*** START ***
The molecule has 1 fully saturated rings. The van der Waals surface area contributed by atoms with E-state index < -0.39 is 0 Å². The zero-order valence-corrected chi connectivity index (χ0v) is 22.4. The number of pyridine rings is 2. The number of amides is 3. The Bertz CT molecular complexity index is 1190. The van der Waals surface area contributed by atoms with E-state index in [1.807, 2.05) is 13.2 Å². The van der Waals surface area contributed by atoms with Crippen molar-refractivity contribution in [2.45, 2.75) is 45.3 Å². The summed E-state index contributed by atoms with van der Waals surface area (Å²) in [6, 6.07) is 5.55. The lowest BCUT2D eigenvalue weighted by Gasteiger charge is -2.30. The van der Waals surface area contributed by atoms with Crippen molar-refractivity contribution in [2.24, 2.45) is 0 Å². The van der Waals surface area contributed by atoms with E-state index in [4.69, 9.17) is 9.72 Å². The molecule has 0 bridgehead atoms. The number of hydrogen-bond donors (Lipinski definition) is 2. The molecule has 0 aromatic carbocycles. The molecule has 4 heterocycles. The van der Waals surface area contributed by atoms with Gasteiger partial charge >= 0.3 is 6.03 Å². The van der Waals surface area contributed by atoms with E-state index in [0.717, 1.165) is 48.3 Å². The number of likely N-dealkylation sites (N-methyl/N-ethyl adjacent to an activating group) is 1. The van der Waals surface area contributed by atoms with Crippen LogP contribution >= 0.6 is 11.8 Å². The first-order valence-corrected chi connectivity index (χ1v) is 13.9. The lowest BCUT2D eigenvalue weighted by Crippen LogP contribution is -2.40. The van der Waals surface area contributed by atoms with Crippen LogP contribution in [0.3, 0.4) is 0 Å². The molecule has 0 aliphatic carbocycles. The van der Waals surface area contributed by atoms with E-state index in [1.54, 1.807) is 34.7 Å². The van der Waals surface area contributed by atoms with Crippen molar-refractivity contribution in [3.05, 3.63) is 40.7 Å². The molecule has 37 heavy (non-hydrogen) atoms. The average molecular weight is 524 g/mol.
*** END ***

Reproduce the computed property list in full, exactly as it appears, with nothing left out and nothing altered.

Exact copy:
The molecule has 1 fully saturated rings. The van der Waals surface area contributed by atoms with E-state index < -0.39 is 0 Å². The zero-order valence-corrected chi connectivity index (χ0v) is 22.4. The number of pyridine rings is 2. The number of amides is 3. The Bertz CT molecular complexity index is 1190. The van der Waals surface area contributed by atoms with E-state index in [1.807, 2.05) is 13.2 Å². The van der Waals surface area contributed by atoms with Crippen molar-refractivity contribution in [2.45, 2.75) is 45.3 Å². The summed E-state index contributed by atoms with van der Waals surface area (Å²) in [6, 6.07) is 5.55. The lowest BCUT2D eigenvalue weighted by Gasteiger charge is -2.30. The van der Waals surface area contributed by atoms with Crippen molar-refractivity contribution in [2.24, 2.45) is 0 Å². The van der Waals surface area contributed by atoms with E-state index in [4.69, 9.17) is 9.72 Å². The molecule has 0 bridgehead atoms. The number of hydrogen-bond donors (Lipinski definition) is 2. The molecule has 0 aromatic carbocycles. The molecule has 4 heterocycles. The van der Waals surface area contributed by atoms with Gasteiger partial charge >= 0.3 is 6.03 Å². The van der Waals surface area contributed by atoms with E-state index in [0.717, 1.165) is 48.3 Å². The number of likely N-dealkylation sites (N-methyl/N-ethyl adjacent to an activating group) is 1. The van der Waals surface area contributed by atoms with Crippen LogP contribution >= 0.6 is 11.8 Å². The first-order valence-corrected chi connectivity index (χ1v) is 13.9. The lowest BCUT2D eigenvalue weighted by Crippen LogP contribution is -2.40. The van der Waals surface area contributed by atoms with Crippen LogP contribution in [0.3, 0.4) is 0 Å². The molecule has 0 aliphatic carbocycles. The van der Waals surface area contributed by atoms with E-state index in [1.54, 1.807) is 34.7 Å². The van der Waals surface area contributed by atoms with Crippen molar-refractivity contribution in [3.05, 3.63) is 40.7 Å². The molecule has 37 heavy (non-hydrogen) atoms. The average molecular weight is 524 g/mol.